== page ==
Let me get this right. You apply for a job and the CRB check if you are ok and get paid ?64. You then apply for another job and you are checked again for another ?64. :shock: So I take it they don't keep records where they can say 'this chap has already been checked'? :roll::roll:

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I believe there is some scope for those who have committed offences that were minor and committed at a young age e.g. caught shop lifting. The offence will be highlighted in the CRB check and it will be up to the organisation to make a decision as to whether or not they take that person on as a volunteer. I'm not 100% certain about this.

 

A standard CRB check just results in a "pass" or "fail". The potential employer or voluntary group don't get any detail as to the nature of any previous conviction, or of how long ago it occurred. It's up to them to ask the applicant for details of the offence (if they still want them), and then to decide whether or not to believe the story they are then given. They would find it very difficult to be certain that they were then being told the whole truth.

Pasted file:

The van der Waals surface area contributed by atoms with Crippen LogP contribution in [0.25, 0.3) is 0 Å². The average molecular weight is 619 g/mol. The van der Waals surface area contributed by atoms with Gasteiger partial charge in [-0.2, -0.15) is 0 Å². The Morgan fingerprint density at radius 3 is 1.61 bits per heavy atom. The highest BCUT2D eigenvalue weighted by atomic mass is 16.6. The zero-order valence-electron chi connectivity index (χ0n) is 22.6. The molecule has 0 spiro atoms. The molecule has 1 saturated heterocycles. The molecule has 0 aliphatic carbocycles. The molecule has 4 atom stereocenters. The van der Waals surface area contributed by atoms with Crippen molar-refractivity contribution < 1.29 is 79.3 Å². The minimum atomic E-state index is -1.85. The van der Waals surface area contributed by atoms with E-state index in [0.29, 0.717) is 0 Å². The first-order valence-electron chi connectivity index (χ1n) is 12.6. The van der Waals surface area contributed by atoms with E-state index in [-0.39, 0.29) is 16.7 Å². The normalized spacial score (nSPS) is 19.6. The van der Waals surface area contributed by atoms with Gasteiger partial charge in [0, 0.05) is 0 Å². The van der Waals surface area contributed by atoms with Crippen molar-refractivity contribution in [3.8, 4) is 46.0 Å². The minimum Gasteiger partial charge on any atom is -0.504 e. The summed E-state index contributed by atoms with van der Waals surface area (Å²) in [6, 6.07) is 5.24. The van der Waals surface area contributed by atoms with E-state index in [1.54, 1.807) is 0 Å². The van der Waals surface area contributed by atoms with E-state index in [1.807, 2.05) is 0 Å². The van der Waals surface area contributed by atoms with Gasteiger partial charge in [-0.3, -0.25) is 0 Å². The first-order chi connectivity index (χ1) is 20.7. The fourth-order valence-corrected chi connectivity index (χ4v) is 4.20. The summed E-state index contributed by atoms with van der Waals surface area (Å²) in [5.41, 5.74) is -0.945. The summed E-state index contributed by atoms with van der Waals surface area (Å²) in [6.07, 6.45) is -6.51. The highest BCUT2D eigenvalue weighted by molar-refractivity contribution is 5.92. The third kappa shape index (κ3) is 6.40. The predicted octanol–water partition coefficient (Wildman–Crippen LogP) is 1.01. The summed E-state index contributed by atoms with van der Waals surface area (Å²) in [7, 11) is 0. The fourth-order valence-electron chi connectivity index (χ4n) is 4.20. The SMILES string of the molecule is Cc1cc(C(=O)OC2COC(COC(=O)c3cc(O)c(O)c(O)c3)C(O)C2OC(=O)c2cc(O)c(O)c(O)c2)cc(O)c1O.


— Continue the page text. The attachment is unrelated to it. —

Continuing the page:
Someone with both a serious, recent conviction and an older, minor one could - in theory - just declare the older one to a recruiter and provide evidence to show that it was a minor offence and a long time ago. That way, when the CRB check came back as a "fail" no-one would be surprised and in this way the recent, serious conviction could be concealed.

 

Similarly, someone interested in volunteering to help with a kids football team, youth organisation, or within a school, may not be comfortable admitting to having had a minor conviction many years ago when they were young and stupid. In this way, all sorts of voluntary groups are missing out on many enthusiastic and talented helpers - when they're already struggling to find enough adults to help out.